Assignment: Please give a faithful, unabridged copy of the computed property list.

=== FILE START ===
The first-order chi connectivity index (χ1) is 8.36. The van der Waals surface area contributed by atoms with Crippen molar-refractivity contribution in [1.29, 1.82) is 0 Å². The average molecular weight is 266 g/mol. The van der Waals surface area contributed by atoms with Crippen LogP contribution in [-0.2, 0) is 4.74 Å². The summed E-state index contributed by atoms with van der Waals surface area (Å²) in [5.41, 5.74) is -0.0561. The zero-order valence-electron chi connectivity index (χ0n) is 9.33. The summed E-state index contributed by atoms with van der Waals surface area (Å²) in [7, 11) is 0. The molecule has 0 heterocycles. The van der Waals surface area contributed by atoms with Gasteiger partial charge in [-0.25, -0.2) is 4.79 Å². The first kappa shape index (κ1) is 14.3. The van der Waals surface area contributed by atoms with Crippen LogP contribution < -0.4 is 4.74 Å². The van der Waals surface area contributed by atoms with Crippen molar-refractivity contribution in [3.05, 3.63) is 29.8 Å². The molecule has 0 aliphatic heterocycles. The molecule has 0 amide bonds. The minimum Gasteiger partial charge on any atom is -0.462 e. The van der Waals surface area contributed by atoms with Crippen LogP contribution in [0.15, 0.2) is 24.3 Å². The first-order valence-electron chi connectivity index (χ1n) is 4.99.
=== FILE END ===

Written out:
The first-order chi connectivity index (χ1) is 8.36. The van der Waals surface area contributed by atoms with Crippen molar-refractivity contribution in [1.29, 1.82) is 0 Å². The average molecular weight is 266 g/mol. The van der Waals surface area contributed by atoms with Crippen LogP contribution in [-0.2, 0) is 4.74 Å². The summed E-state index contributed by atoms with van der Waals surface area (Å²) in [5.41, 5.74) is -0.0561. The zero-order valence-electron chi connectivity index (χ0n) is 9.33. The summed E-state index contributed by atoms with van der Waals surface area (Å²) in [7, 11) is 0. The molecule has 0 heterocycles. The van der Waals surface area contributed by atoms with Gasteiger partial charge in [-0.25, -0.2) is 4.79 Å². The first kappa shape index (κ1) is 14.3. The van der Waals surface area contributed by atoms with Crippen LogP contribution < -0.4 is 4.74 Å². The van der Waals surface area contributed by atoms with Crippen molar-refractivity contribution in [3.05, 3.63) is 29.8 Å². The molecule has 0 aliphatic heterocycles. The molecule has 0 amide bonds. The minimum Gasteiger partial charge on any atom is -0.462 e. The van der Waals surface area contributed by atoms with Crippen LogP contribution in [0.15, 0.2) is 24.3 Å². The first-order valence-electron chi connectivity index (χ1n) is 4.99.